This paper gives a documentation of a simple climate model for studying the effects of future climate gas emissions on global mean temperature and sea level. Input to the model is global emissions of 29 gases. Atmospheric concentration of carbon dioxide (CO2) is calculated on the basis of work published by Joos et al. (1996). The parameterisation is founded on complex models for the carbon cycle where the exchange of carbon between the atmosphere, the biosphere and the oceans is considered. Future concentrations of other gases are calculated by standard equations based on emissions and chemical decay of the different gases in the atmosphere. Radiative forcing from the modelled concentrations in source gases is calculated by applying standard parameterisations published in the literature. In addition, radiative forcing is calculated for soot and sulphate aerosols (direct and indirect effects) as well as the secondary components tropospheric and stratospheric ozone and stratospheric water vapour. The estimated radiative forcing serves as input to an energy-balance-climate/upwelling-diffusion-ocean model developed by Professor Michael E. Schlesinger (Schlesinger et al., 1992). The global and hemispherical change in annual mean temperature is calculated based on the exchange of energy between the atmosphere and the oceans, and the transport of energy in the ocean. The model uses prescribed values for climate sensitivity based on GCM results. The change in sea level rise is both determined by the melting of glaciers and the thermal expansion of the ocean. The model is similar to those applied by IPCC for scenario studies (IPCC, 1996 p 316-318; IPCC, 1997; Wigley and Raper, 1992). Presently, the model serves as a useful tool in the analysis of possible global climatic changes caused by present and future greenhouse gas emissions. However, the intention is to extend the model so that regional predictions of temperature and other climate variables can be carried out.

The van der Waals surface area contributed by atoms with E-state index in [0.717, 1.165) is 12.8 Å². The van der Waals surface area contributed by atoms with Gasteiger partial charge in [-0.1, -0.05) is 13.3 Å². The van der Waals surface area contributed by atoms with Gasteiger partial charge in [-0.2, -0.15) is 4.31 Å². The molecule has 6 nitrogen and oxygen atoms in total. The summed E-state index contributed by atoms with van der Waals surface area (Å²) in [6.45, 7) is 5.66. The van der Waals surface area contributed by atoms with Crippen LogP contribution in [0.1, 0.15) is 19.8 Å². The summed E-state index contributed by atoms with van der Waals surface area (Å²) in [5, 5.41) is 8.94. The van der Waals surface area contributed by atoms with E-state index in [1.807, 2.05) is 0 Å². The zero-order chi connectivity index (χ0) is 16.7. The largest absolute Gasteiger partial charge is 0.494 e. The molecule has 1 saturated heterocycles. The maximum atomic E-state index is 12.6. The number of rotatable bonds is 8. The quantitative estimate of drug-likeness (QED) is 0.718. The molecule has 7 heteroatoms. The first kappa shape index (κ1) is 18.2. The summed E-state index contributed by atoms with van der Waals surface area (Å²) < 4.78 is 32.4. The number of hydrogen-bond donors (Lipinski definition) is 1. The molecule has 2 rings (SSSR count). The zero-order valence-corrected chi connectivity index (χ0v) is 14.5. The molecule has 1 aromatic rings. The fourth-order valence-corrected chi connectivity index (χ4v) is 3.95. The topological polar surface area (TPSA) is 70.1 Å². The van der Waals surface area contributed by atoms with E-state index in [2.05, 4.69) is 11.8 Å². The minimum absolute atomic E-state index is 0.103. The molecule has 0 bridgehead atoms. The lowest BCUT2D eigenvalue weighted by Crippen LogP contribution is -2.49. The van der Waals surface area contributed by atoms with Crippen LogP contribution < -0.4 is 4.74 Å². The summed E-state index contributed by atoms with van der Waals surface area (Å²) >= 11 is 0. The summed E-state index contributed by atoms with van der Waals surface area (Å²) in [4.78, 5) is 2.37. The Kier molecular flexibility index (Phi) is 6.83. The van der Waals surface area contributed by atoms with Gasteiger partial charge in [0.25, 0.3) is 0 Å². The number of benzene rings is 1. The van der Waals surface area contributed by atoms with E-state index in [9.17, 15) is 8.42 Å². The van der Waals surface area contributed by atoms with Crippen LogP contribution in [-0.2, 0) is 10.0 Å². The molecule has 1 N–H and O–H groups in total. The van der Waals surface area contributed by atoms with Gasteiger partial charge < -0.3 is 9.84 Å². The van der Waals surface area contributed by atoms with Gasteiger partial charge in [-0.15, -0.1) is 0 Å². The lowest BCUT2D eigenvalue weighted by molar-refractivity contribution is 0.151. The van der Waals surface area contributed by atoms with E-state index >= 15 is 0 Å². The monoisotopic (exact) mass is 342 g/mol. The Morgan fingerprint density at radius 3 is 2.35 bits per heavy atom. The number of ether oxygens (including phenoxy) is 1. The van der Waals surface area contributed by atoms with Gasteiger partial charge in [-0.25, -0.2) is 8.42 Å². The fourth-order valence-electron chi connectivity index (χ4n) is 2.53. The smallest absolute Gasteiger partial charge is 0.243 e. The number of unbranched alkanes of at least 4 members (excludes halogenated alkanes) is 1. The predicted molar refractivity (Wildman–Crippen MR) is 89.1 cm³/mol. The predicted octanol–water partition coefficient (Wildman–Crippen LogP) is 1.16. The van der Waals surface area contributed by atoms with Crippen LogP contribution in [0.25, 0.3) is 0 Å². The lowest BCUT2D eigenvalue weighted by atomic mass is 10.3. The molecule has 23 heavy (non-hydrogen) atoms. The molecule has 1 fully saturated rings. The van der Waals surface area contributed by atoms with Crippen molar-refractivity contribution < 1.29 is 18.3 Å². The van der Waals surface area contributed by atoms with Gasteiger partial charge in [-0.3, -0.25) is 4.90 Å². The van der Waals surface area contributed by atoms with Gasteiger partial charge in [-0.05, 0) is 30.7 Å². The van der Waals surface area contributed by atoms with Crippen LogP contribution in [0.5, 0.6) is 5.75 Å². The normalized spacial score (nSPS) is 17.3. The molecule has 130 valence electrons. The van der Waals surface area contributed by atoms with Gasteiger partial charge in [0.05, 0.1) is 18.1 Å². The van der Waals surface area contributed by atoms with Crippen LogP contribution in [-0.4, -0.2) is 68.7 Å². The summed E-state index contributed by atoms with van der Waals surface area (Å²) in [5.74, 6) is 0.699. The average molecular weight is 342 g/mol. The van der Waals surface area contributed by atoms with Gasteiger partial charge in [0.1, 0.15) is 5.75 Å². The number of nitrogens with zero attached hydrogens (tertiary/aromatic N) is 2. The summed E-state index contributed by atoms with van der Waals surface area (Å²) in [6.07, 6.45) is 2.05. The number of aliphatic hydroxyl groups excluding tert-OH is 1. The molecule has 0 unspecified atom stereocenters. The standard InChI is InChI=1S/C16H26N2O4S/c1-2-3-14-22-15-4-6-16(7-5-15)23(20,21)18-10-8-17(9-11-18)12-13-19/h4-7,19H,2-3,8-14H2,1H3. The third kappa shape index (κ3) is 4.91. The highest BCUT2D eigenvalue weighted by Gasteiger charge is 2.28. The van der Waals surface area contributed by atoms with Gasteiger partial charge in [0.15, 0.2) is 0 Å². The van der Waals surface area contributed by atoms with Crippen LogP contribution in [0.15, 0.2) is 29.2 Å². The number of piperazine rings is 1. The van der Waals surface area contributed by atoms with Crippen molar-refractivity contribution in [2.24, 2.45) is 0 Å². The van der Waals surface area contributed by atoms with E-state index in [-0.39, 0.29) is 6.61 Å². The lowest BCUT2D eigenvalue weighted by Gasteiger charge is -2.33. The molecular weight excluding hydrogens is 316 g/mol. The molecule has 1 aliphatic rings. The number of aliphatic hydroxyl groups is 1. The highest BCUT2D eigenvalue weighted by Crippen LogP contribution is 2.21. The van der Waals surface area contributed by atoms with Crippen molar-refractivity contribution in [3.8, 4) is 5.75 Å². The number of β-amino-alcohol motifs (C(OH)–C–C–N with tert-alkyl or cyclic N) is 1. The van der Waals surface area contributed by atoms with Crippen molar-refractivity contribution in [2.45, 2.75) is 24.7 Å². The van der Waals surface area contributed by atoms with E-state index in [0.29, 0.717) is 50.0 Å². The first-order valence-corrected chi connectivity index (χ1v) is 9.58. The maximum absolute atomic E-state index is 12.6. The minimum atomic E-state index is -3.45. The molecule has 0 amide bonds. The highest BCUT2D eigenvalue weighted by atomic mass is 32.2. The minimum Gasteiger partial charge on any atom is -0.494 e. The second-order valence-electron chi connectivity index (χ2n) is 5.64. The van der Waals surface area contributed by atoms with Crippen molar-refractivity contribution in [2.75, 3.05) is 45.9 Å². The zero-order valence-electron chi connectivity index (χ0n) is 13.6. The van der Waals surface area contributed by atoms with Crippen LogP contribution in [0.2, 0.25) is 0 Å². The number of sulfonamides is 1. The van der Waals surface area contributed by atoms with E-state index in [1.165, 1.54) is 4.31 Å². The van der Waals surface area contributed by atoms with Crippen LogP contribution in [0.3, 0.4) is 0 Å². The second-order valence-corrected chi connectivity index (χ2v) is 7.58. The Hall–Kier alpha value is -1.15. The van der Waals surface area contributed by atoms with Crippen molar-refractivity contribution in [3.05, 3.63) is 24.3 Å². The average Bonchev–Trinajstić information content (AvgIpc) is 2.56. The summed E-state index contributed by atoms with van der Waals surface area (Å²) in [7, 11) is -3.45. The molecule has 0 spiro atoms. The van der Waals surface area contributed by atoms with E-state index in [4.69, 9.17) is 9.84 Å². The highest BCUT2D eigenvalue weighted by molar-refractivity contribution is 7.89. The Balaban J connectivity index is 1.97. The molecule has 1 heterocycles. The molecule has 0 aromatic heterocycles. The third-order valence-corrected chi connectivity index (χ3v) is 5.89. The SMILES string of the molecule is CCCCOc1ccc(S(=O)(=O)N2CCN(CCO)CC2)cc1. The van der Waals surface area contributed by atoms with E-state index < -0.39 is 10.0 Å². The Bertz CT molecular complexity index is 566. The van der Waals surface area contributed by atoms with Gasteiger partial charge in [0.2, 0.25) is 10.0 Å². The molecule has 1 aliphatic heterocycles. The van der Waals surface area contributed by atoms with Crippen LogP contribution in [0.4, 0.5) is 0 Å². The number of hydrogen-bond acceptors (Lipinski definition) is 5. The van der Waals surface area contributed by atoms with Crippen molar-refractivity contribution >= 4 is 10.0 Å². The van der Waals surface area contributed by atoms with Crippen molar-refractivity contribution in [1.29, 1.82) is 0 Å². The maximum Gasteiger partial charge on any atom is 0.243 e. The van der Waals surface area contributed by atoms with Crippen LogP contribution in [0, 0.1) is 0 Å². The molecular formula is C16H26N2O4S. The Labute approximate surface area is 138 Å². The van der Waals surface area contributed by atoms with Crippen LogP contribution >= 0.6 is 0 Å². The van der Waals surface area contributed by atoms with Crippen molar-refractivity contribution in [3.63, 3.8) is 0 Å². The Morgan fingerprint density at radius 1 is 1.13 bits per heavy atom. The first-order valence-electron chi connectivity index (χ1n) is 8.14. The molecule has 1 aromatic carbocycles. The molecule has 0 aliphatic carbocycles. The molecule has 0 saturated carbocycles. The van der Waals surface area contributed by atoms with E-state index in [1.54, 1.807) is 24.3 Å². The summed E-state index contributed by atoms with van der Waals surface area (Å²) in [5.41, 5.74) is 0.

- Year: 1999
- Language: English
- Series/Report: CICERO Working Paper;1999:02